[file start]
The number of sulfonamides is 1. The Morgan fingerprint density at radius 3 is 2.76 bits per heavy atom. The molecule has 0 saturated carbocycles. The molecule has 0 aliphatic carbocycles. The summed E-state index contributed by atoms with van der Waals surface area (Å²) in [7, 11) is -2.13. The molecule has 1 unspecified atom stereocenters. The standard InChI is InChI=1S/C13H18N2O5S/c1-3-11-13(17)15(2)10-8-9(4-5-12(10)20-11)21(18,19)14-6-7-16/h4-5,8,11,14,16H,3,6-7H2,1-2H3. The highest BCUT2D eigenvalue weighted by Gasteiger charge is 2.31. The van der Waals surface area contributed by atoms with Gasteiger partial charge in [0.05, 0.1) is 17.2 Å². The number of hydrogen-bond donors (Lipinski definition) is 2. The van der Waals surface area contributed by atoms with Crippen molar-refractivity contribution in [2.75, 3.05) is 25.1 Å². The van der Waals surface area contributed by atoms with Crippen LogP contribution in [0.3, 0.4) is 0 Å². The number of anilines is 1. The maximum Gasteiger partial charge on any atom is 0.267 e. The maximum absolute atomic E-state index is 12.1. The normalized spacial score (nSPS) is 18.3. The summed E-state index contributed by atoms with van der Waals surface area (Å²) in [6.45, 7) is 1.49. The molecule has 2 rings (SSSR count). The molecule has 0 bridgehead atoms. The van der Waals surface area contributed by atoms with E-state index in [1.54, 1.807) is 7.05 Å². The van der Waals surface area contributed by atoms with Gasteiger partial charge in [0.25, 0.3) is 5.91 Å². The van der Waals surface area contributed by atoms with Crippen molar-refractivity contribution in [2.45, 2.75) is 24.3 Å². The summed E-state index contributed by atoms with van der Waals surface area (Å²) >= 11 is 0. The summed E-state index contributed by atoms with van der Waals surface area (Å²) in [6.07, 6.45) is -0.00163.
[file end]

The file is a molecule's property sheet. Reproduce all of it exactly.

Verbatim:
The number of sulfonamides is 1. The Morgan fingerprint density at radius 3 is 2.76 bits per heavy atom. The molecule has 0 saturated carbocycles. The molecule has 0 aliphatic carbocycles. The summed E-state index contributed by atoms with van der Waals surface area (Å²) in [7, 11) is -2.13. The molecule has 1 unspecified atom stereocenters. The standard InChI is InChI=1S/C13H18N2O5S/c1-3-11-13(17)15(2)10-8-9(4-5-12(10)20-11)21(18,19)14-6-7-16/h4-5,8,11,14,16H,3,6-7H2,1-2H3. The highest BCUT2D eigenvalue weighted by Gasteiger charge is 2.31. The van der Waals surface area contributed by atoms with Gasteiger partial charge in [0.05, 0.1) is 17.2 Å². The number of hydrogen-bond donors (Lipinski definition) is 2. The van der Waals surface area contributed by atoms with Crippen molar-refractivity contribution in [2.75, 3.05) is 25.1 Å². The van der Waals surface area contributed by atoms with Crippen LogP contribution in [0.3, 0.4) is 0 Å². The number of anilines is 1. The maximum Gasteiger partial charge on any atom is 0.267 e. The maximum absolute atomic E-state index is 12.1. The normalized spacial score (nSPS) is 18.3. The summed E-state index contributed by atoms with van der Waals surface area (Å²) in [6.45, 7) is 1.49. The molecule has 2 rings (SSSR count). The molecule has 0 bridgehead atoms. The van der Waals surface area contributed by atoms with E-state index in [1.54, 1.807) is 7.05 Å². The van der Waals surface area contributed by atoms with Gasteiger partial charge in [0.25, 0.3) is 5.91 Å². The van der Waals surface area contributed by atoms with Crippen molar-refractivity contribution in [2.45, 2.75) is 24.3 Å². The summed E-state index contributed by atoms with van der Waals surface area (Å²) >= 11 is 0. The summed E-state index contributed by atoms with van der Waals surface area (Å²) in [6.07, 6.45) is -0.00163.